Separating identifying variables from your data
Sensitive data are data that can be used to identify an individual, species, object, or location that introduces a risk of discrimination, harm, or unwanted attention. Major, familiar categories of sensitive data are: personal data - health and medical data - ecological data that may place vulnerable species at risk.
Separating or de-identifying your data generally occurs to protect an individuals privacy. According to the Australian Privacy Act 1988, “personal information is de-identified if the information is no longer about an identifiable individual or an individual who is reasonably identifiable”. De-identified information is no longer considered personal information and can be shared. More information on the Commonwealth Privacy Act can be located at https://www.legislation.gov.au/Details/C2016C00979
De-identifiying aims to allow data to be used by others for publishing, sharing and reuse without the possibility of individuals/location being re-identified. It may also be used to protect the location of archaeological findings, cultural data of location of endangered species.
Any identifiers (name, date of birth, address or geospatial locations etc) should be removed from main data set and replaced with a code/key. The code/key is then preferably encrypted and stored separately. By storing de-identified data in a secure solution, you are meeting safety, controlled, ethical, privacy and funding agency requirements.
Re-identifing an individual is possible by recombining the de-identifiable data set and the identifiers.
Australian practical guidance for De-identification (ARDC)
Australian Research Data Commons (ARDC) formerly known as Australian National Data Service (ANDS) released a fabulous guide on De-identification. The De-identification guide is intended for researchers who own a data set and wish to share safely with fellow researchers or for publishing of data. The guide can be located here https://www.ands.org.au/working-with-data/sensitive-data/de-identifying-data
Here are examples of practical guidelines available nationally
- The Australian Government’s Office of the Australian Information Commissioner (OAIC) and CSIRO Data61 have released a ‘De-identification Decision Making Framework’, which is a “practical guide to de-identification, focussing on operational advice”. The guide will assist organisations that handle personal information to de-identify their data effectively.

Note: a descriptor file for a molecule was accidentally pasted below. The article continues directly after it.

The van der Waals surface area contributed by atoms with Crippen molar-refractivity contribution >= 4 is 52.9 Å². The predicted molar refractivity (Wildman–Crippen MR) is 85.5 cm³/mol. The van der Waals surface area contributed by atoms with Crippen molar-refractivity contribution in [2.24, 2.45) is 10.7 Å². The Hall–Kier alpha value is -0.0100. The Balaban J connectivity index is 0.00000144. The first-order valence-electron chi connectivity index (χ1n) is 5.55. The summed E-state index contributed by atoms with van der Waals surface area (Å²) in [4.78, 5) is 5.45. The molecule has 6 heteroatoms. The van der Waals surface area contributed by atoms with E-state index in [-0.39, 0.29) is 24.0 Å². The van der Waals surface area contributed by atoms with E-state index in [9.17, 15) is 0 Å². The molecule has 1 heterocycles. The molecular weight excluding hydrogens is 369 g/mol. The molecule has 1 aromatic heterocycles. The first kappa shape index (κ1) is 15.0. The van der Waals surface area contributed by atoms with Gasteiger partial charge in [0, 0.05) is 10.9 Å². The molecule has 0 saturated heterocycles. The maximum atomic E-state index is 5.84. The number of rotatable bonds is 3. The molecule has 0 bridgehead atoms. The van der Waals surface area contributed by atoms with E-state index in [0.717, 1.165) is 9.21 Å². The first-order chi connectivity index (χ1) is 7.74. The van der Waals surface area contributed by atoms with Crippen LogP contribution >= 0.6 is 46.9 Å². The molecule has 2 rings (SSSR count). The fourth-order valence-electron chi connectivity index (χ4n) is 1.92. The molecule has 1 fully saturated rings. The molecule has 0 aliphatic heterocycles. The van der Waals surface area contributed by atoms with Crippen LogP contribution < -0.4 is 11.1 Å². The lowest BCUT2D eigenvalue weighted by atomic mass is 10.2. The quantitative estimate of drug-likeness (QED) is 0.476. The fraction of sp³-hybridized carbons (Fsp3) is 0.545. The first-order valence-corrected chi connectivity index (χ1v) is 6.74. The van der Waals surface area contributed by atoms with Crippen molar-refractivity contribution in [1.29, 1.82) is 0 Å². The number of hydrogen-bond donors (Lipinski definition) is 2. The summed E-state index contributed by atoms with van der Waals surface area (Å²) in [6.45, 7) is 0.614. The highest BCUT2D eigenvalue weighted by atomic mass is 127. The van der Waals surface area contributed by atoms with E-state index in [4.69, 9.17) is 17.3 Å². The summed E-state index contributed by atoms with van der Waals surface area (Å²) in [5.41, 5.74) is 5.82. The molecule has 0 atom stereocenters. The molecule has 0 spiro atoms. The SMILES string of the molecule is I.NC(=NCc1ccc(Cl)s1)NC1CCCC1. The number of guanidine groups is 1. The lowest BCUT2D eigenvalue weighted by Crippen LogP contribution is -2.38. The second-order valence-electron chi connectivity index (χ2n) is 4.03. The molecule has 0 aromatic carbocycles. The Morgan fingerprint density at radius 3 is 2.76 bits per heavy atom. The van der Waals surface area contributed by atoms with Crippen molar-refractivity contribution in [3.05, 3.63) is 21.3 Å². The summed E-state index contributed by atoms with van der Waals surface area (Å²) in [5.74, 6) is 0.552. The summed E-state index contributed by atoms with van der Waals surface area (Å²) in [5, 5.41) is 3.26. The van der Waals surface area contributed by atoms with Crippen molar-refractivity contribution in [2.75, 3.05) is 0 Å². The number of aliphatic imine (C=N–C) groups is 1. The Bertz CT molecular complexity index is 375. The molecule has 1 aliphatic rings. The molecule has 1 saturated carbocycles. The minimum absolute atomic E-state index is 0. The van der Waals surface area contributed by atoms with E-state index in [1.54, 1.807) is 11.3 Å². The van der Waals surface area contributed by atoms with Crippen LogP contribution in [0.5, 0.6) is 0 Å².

- The OAIC also provides high-level guidance on de-identification of data and information, outlining what de-identification is, and how it can be achieved. https://www.oaic.gov.au/agencies-and-organisations/guides/de-identification-and-the-privacy-act
- The Australian Government’s guidelines for the disclosure of health information, includes techniques for making a data set non-identifiable and example case studies. https://www.aihw.gov.au/reports-data
- Australian Bureau of Statistics’ National Statistical Service Handbook. Chapter 11 contains a summary of methods to maintain privacy.
- med.data.edu.au gives information about anonymisation https://www.aihw.gov.au/reports-data
- Office of the Information Commissioner Queensland’s guidance on de-identification techniques https://www.oic.qld.gov.au/guidelines/for-government/guidelines-privacy-principles/applying-the-privacy-principles/privacy-and-de-identification
Tips for managing de-identificatioin (ARDC)
- Plan de-identification early in the research as part of your data management planning
- Retain original unedited versions of data for use within the research team and for preservation
- Create a de-identification log of all replacements, aggregations or removals made
- Store the log separately from the de-identified data files
- Identify replacements in text in a meaningful way, e.g. in transcribed interviews indicate replaced text with [brackets] or use XML markup tags e.g. .....
Management of identifiable data (ARDC)
Data may often need to be identifiable (i.e. contains personal information) during the process of research, e.g. for analysis. If data is identifiable then ethical and privacy requirements can be met through access control and data security. This may take the form of:
- Control of access through physical or digital means (e.g. passwords)
- Encryption of data, particularly if it is being moved between locations
- Ensuring data is not stored in an identifiable and unencrypted format when on easily lost items such as USB keys, laptops and external hard drives.
- Taking reasonable actions to prevent the inadvertent disclosure, release or loss of sensitive personal information.
Safely sharing sensitive data guide (ARDC)
- ANDS’ De-identification Guide collates a selection of Australian and international practical guidelines and resources on how to de-identify datasets.
- Australian National Data Service. (2018). ANDS guide: De-identification. Retrieved from https://www.ands.org.au/__data/assets/pdf_file/0003/737211/De-identification.pdf
- Australian National Data Service. (2018). Safely sharing sensitive data. (2018). Retrived from https://www.ands.org.au/working-with-data/sensitive-data/sharing-sensitive-data